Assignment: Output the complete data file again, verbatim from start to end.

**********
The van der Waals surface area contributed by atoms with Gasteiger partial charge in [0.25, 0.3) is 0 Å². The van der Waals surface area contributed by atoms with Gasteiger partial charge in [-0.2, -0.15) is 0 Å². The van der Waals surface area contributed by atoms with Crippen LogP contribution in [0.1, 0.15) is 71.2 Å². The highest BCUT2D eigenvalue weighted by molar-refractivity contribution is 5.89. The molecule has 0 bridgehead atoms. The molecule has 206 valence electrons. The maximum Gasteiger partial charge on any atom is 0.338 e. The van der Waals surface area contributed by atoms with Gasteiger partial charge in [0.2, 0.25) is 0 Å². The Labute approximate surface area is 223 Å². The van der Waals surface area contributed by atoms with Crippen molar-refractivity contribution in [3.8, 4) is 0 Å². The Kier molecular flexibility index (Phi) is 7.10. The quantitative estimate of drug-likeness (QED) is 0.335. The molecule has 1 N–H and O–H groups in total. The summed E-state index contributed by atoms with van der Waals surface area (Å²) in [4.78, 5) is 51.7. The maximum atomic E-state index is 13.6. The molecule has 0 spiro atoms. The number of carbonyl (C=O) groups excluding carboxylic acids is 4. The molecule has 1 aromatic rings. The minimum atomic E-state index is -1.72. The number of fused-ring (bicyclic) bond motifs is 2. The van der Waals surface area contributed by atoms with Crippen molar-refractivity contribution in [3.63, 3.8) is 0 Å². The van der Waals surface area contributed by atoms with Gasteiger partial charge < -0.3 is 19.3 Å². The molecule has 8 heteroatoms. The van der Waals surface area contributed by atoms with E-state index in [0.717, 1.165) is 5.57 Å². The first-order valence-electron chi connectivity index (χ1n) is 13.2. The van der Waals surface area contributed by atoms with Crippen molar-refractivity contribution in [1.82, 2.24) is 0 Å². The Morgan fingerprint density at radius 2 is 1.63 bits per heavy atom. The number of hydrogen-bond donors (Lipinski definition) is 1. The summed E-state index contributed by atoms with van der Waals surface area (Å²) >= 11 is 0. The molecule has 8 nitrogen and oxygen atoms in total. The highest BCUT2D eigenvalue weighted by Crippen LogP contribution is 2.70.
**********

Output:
The van der Waals surface area contributed by atoms with Gasteiger partial charge in [0.25, 0.3) is 0 Å². The van der Waals surface area contributed by atoms with Gasteiger partial charge in [-0.2, -0.15) is 0 Å². The van der Waals surface area contributed by atoms with Crippen LogP contribution in [0.1, 0.15) is 71.2 Å². The highest BCUT2D eigenvalue weighted by molar-refractivity contribution is 5.89. The molecule has 0 bridgehead atoms. The molecule has 206 valence electrons. The maximum Gasteiger partial charge on any atom is 0.338 e. The van der Waals surface area contributed by atoms with Gasteiger partial charge in [0.2, 0.25) is 0 Å². The Labute approximate surface area is 223 Å². The van der Waals surface area contributed by atoms with Crippen molar-refractivity contribution in [3.8, 4) is 0 Å². The Kier molecular flexibility index (Phi) is 7.10. The quantitative estimate of drug-likeness (QED) is 0.335. The molecule has 1 N–H and O–H groups in total. The summed E-state index contributed by atoms with van der Waals surface area (Å²) in [4.78, 5) is 51.7. The maximum atomic E-state index is 13.6. The molecule has 0 spiro atoms. The number of carbonyl (C=O) groups excluding carboxylic acids is 4. The molecule has 1 aromatic rings. The minimum atomic E-state index is -1.72. The number of fused-ring (bicyclic) bond motifs is 2. The van der Waals surface area contributed by atoms with Crippen molar-refractivity contribution in [3.63, 3.8) is 0 Å². The van der Waals surface area contributed by atoms with Gasteiger partial charge < -0.3 is 19.3 Å². The molecule has 8 heteroatoms. The van der Waals surface area contributed by atoms with E-state index in [0.717, 1.165) is 5.57 Å². The first-order valence-electron chi connectivity index (χ1n) is 13.2. The van der Waals surface area contributed by atoms with Crippen molar-refractivity contribution in [1.82, 2.24) is 0 Å². The Morgan fingerprint density at radius 2 is 1.63 bits per heavy atom. The number of hydrogen-bond donors (Lipinski definition) is 1. The summed E-state index contributed by atoms with van der Waals surface area (Å²) >= 11 is 0. The molecule has 8 nitrogen and oxygen atoms in total. The highest BCUT2D eigenvalue weighted by Crippen LogP contribution is 2.70.